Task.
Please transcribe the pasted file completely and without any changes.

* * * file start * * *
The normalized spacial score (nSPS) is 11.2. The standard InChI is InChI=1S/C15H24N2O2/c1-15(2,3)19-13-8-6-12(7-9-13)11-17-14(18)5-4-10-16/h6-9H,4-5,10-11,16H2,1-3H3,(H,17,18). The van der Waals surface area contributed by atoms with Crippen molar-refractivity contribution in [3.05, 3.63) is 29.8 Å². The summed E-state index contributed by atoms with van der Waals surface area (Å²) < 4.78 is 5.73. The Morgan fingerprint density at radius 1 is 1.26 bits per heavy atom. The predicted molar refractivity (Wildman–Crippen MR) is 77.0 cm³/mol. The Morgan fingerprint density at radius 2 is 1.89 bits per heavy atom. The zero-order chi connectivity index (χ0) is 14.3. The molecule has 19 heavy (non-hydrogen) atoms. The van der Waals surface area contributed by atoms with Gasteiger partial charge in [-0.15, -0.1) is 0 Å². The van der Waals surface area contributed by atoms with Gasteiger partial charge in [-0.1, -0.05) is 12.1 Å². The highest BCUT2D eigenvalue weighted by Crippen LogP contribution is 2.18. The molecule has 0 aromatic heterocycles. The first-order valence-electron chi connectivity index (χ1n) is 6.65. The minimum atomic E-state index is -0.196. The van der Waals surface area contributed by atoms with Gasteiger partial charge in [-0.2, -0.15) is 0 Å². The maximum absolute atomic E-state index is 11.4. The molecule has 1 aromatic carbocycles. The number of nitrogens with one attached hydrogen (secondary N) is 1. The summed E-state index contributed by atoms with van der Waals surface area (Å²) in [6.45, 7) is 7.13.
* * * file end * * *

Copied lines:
The normalized spacial score (nSPS) is 11.2. The standard InChI is InChI=1S/C15H24N2O2/c1-15(2,3)19-13-8-6-12(7-9-13)11-17-14(18)5-4-10-16/h6-9H,4-5,10-11,16H2,1-3H3,(H,17,18). The van der Waals surface area contributed by atoms with Crippen molar-refractivity contribution in [3.05, 3.63) is 29.8 Å². The summed E-state index contributed by atoms with van der Waals surface area (Å²) < 4.78 is 5.73. The Morgan fingerprint density at radius 1 is 1.26 bits per heavy atom. The predicted molar refractivity (Wildman–Crippen MR) is 77.0 cm³/mol. The Morgan fingerprint density at radius 2 is 1.89 bits per heavy atom. The zero-order chi connectivity index (χ0) is 14.3. The molecule has 19 heavy (non-hydrogen) atoms. The van der Waals surface area contributed by atoms with Gasteiger partial charge in [-0.15, -0.1) is 0 Å². The van der Waals surface area contributed by atoms with Gasteiger partial charge in [-0.1, -0.05) is 12.1 Å². The highest BCUT2D eigenvalue weighted by Crippen LogP contribution is 2.18. The molecule has 0 aromatic heterocycles. The first-order valence-electron chi connectivity index (χ1n) is 6.65. The minimum atomic E-state index is -0.196. The van der Waals surface area contributed by atoms with Gasteiger partial charge in [-0.2, -0.15) is 0 Å². The maximum absolute atomic E-state index is 11.4. The molecule has 1 aromatic carbocycles. The number of nitrogens with one attached hydrogen (secondary N) is 1. The summed E-state index contributed by atoms with van der Waals surface area (Å²) in [6.45, 7) is 7.13.